I thought I was the last person in America to read the book, which, in case you’re more square than I am and haven’t read it yet, details a dystopian American future where the 1 percent forces the 99 percent to send their children to play a kind of televised Survivor death match, all for the entertainment of the wealthy.

So a couple weeks back I was discussing The Hunger Games with a friend, who said she could not stand the book. Her gripe: It depicts children trying to kill each other.

That’s not a new literary theme, I reminded her, bringing up an obvious comparison: William Golding’s Lord of the Flies.

Oh, sure, she said. Of course.  But the big difference there was that adults weren’t orchestrating the bloodbath; Lord of the Flies was all about base human instincts, but no adults were involved. It seemed, somehow, more humane, she said. What troubled her about The Hunger Games, on the other hand, was the machinations of adults to use children for their own gain – for their own pleasure.

That, she said, seemed inconceivable.

Well, not so much. And here’s why.

Cable’s multitude of banal offerings includes such reality fare as the Real Housewives franchise, the Kardashian chronicles, Ice Road Truckers and the any number of other stellar viewing options, ranging from Jersey Shore to the various talent shows like American Idol and The Voice. Americans, it seems, like to watch real people squirm and cry and possibly throw punches. So there’s that.

Couple that with how we treat children in this country, and The Hunger Games makes perfect sense.

The U.S. gives lip service to caring about children. And certainly many parents nowadays spoil their children mercilessly – how else to explain television networks devoted entirely to making kids laugh at stupidity (see Nickelodeon, Disney Channel) and iPhones and iPads for children. For some, babies and children are accessories (see latest celebrity baby bumps.)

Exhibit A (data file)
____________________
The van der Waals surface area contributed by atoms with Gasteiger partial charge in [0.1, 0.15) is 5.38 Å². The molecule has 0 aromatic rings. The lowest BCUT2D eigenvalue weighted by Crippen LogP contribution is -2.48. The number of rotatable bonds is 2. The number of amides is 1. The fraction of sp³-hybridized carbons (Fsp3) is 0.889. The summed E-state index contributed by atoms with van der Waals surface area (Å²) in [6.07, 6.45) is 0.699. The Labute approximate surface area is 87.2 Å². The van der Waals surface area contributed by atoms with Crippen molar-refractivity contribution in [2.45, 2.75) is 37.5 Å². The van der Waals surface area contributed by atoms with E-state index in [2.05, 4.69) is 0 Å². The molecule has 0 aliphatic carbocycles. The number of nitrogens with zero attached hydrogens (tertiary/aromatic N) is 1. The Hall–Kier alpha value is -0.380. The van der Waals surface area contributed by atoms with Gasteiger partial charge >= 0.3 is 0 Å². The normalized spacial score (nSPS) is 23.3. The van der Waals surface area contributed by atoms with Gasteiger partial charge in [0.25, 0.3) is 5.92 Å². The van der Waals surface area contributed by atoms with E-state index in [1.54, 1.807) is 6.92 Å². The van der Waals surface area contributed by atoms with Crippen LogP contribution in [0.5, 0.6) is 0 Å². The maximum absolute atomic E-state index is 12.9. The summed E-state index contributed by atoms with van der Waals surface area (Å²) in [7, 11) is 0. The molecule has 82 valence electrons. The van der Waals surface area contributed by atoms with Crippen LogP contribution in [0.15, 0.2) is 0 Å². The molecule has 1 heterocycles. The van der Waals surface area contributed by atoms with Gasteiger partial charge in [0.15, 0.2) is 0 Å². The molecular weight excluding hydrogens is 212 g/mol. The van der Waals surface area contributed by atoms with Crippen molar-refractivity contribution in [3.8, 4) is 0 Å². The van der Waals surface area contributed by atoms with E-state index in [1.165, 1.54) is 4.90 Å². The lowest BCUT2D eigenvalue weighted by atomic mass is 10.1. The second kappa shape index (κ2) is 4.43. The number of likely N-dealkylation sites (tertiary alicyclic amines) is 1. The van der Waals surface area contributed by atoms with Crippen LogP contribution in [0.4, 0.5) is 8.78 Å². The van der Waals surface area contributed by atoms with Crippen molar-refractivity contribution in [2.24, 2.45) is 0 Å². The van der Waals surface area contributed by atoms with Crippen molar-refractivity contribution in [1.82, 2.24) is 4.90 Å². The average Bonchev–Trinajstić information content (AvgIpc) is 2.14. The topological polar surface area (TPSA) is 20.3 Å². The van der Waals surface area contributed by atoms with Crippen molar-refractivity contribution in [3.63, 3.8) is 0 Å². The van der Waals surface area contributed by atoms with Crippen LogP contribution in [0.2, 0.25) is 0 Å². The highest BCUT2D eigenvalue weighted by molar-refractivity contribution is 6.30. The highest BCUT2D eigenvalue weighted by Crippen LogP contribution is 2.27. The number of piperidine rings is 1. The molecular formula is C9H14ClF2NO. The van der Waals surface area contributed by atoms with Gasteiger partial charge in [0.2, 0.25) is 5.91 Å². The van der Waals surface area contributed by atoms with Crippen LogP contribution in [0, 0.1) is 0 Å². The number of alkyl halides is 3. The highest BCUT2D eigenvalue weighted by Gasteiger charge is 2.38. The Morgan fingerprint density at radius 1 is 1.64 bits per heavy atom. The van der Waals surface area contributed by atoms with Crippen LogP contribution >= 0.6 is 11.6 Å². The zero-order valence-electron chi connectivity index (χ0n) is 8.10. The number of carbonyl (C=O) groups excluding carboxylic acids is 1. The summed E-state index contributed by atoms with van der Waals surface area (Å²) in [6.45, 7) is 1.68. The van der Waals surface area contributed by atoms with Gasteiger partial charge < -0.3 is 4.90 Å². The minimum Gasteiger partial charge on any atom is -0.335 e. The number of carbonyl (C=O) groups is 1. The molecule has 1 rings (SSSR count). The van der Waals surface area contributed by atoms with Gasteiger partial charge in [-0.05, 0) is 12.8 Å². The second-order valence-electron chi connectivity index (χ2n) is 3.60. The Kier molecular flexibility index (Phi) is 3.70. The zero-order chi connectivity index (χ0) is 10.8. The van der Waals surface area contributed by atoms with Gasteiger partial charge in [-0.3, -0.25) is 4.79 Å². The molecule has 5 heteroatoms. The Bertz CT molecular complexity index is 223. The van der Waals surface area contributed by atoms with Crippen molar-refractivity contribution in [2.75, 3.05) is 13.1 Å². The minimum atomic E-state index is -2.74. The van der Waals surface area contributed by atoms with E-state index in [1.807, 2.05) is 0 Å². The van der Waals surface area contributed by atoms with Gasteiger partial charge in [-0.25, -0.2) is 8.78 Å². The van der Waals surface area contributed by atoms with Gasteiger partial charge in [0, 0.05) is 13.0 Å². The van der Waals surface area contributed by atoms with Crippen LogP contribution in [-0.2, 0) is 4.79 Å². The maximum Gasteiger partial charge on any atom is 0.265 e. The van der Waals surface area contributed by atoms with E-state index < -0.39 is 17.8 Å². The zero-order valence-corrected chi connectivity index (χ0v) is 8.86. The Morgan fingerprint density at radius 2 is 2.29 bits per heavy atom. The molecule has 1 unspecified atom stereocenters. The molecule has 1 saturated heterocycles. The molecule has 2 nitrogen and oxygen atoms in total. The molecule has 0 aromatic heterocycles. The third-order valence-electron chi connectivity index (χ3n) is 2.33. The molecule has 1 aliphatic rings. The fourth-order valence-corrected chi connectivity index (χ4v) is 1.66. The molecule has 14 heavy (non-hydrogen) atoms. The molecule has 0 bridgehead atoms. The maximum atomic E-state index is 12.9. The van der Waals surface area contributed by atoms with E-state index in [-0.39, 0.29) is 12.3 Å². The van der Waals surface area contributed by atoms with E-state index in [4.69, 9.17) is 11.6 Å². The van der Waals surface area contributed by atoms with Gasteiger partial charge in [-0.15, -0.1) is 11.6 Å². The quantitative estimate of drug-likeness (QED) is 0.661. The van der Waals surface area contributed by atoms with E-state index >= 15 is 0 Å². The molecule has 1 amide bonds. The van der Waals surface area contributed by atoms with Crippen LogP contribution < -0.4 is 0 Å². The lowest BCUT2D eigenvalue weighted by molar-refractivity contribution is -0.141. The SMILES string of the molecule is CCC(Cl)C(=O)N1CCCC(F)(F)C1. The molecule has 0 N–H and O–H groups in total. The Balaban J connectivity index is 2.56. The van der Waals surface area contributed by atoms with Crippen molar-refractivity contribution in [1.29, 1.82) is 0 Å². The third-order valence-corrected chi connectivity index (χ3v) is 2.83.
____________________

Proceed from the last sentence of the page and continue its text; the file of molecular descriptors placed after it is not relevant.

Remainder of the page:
But get down to brass tacks, and as a nation we really don’t take care of our children. Otherwise, we’d spend more on public education and less on wars. We’d not denigrate parents who choose to step off the career track to stay home with the kids.

And we’d not allow states like Missouri to price working low-income parents out of reliable daycare.

Reliable daycare helps all working parents. But for low-income parents, it’s one major hurdle to overcoming poverty. If you don’t have to worry about who’s taking care of your kids, you can find a job and become a productive worker, or finish your GED and go to college.

But last week, a Missouri Senate committee proposed a $16-million cut in childcare subsidies for poor parents. That’s along with proposed $13.6 million cuts in the state’s foster care budget and the loss of child protection jobs.

If the Missouri daycare-subsidy cuts go through, almost 4,000 children will lose their daycare monies. Families who make $23,290 – the current funding threshold – will be out of luck. They’ll earn too much money to qualify for daycare subsidies. Only families who make at or below $19,663 – 103 percent of the federal poverty level – will qualify.

The federal government supports childcare subsidies, but states set their own income thresholds. If these cuts are approved, Missouri becomes the state with the lowest income threshold.

What a dubious honor.

Attacking the welfare family is a common theme during election season, but guess what, folks? We’re now going after poor people who are working.

“It means that families who work and who make more than the federal poverty level may not be able to keep their jobs, and they may have to resort to going back on welfare,” Carol Scott, CEO of Child Care Aware of Missouri, told the St. Louis Post-Dispatch last week.

So, yeah. I don’t think a book about wealthy adults watching poor kids compete to see who can outwit and outlive each other is so far-fetched, judging from the way things are going right now. The Hunger Games speaks of a dystopian future that’s within our reach, not unlike Margaret Atwood’s 1985 novel The Handmaid’s Tale.

Don’t get me started.